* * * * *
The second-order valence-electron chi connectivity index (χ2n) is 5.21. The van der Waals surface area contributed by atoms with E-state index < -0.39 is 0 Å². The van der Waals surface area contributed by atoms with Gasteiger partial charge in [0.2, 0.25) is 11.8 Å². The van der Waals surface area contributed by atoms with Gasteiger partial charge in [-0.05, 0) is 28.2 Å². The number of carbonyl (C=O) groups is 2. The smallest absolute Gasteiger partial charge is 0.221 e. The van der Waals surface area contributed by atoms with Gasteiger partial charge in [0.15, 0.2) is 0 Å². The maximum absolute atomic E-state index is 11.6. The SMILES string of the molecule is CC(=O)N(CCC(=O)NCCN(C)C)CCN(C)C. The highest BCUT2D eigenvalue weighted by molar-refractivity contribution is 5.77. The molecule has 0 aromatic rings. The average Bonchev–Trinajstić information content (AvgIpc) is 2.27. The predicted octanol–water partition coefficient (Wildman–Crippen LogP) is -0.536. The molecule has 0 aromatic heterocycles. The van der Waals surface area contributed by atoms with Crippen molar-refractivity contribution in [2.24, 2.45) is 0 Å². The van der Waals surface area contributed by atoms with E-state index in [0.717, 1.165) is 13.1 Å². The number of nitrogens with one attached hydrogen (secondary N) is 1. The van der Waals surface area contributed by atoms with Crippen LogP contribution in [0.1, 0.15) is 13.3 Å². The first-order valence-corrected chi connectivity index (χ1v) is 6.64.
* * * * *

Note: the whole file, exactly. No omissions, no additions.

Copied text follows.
The second-order valence-electron chi connectivity index (χ2n) is 5.21. The van der Waals surface area contributed by atoms with E-state index < -0.39 is 0 Å². The van der Waals surface area contributed by atoms with Gasteiger partial charge in [0.2, 0.25) is 11.8 Å². The van der Waals surface area contributed by atoms with Gasteiger partial charge in [-0.05, 0) is 28.2 Å². The number of carbonyl (C=O) groups is 2. The smallest absolute Gasteiger partial charge is 0.221 e. The van der Waals surface area contributed by atoms with Gasteiger partial charge in [0.15, 0.2) is 0 Å². The maximum absolute atomic E-state index is 11.6. The SMILES string of the molecule is CC(=O)N(CCC(=O)NCCN(C)C)CCN(C)C. The highest BCUT2D eigenvalue weighted by molar-refractivity contribution is 5.77. The molecule has 0 aromatic rings. The average Bonchev–Trinajstić information content (AvgIpc) is 2.27. The predicted octanol–water partition coefficient (Wildman–Crippen LogP) is -0.536. The molecule has 0 aromatic heterocycles. The van der Waals surface area contributed by atoms with Crippen molar-refractivity contribution in [2.24, 2.45) is 0 Å². The van der Waals surface area contributed by atoms with E-state index in [0.717, 1.165) is 13.1 Å². The number of nitrogens with one attached hydrogen (secondary N) is 1. The van der Waals surface area contributed by atoms with Crippen LogP contribution in [0.1, 0.15) is 13.3 Å². The first-order valence-corrected chi connectivity index (χ1v) is 6.64.